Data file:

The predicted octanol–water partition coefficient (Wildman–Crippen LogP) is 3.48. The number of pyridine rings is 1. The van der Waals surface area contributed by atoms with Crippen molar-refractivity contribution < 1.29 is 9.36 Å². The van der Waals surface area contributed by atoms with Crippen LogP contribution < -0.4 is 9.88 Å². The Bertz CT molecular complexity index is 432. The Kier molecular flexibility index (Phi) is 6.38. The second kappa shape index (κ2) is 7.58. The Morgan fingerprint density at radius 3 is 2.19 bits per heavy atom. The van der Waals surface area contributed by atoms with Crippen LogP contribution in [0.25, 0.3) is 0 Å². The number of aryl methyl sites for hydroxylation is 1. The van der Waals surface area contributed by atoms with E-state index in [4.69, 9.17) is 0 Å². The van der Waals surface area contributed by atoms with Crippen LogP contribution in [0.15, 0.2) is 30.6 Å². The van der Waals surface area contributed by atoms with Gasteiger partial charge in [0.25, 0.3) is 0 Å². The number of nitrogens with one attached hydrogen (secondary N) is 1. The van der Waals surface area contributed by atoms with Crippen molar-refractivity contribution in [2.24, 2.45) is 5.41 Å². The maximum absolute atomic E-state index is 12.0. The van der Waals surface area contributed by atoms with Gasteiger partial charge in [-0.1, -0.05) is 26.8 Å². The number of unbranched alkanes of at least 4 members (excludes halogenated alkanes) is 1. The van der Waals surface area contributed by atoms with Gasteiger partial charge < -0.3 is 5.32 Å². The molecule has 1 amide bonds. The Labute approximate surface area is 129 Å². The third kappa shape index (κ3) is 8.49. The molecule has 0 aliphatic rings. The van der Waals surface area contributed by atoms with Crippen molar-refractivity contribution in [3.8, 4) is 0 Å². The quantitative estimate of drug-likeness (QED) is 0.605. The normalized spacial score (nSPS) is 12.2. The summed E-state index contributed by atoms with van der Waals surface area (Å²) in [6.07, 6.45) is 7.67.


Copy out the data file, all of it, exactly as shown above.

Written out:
The predicted octanol–water partition coefficient (Wildman–Crippen LogP) is 3.48. The number of pyridine rings is 1. The van der Waals surface area contributed by atoms with Crippen molar-refractivity contribution < 1.29 is 9.36 Å². The van der Waals surface area contributed by atoms with Crippen LogP contribution < -0.4 is 9.88 Å². The Bertz CT molecular complexity index is 432. The Kier molecular flexibility index (Phi) is 6.38. The second kappa shape index (κ2) is 7.58. The Morgan fingerprint density at radius 3 is 2.19 bits per heavy atom. The van der Waals surface area contributed by atoms with Crippen LogP contribution in [0.25, 0.3) is 0 Å². The number of aryl methyl sites for hydroxylation is 1. The van der Waals surface area contributed by atoms with E-state index in [4.69, 9.17) is 0 Å². The van der Waals surface area contributed by atoms with Crippen LogP contribution in [0.15, 0.2) is 30.6 Å². The van der Waals surface area contributed by atoms with Gasteiger partial charge in [0.25, 0.3) is 0 Å². The number of nitrogens with one attached hydrogen (secondary N) is 1. The van der Waals surface area contributed by atoms with Crippen molar-refractivity contribution in [2.24, 2.45) is 5.41 Å². The maximum absolute atomic E-state index is 12.0. The van der Waals surface area contributed by atoms with Gasteiger partial charge in [-0.1, -0.05) is 26.8 Å². The number of unbranched alkanes of at least 4 members (excludes halogenated alkanes) is 1. The van der Waals surface area contributed by atoms with Gasteiger partial charge < -0.3 is 5.32 Å². The molecule has 1 amide bonds. The Labute approximate surface area is 129 Å². The third kappa shape index (κ3) is 8.49. The molecule has 0 aliphatic rings. The van der Waals surface area contributed by atoms with Crippen molar-refractivity contribution in [3.8, 4) is 0 Å². The quantitative estimate of drug-likeness (QED) is 0.605. The normalized spacial score (nSPS) is 12.2. The summed E-state index contributed by atoms with van der Waals surface area (Å²) in [6.07, 6.45) is 7.67.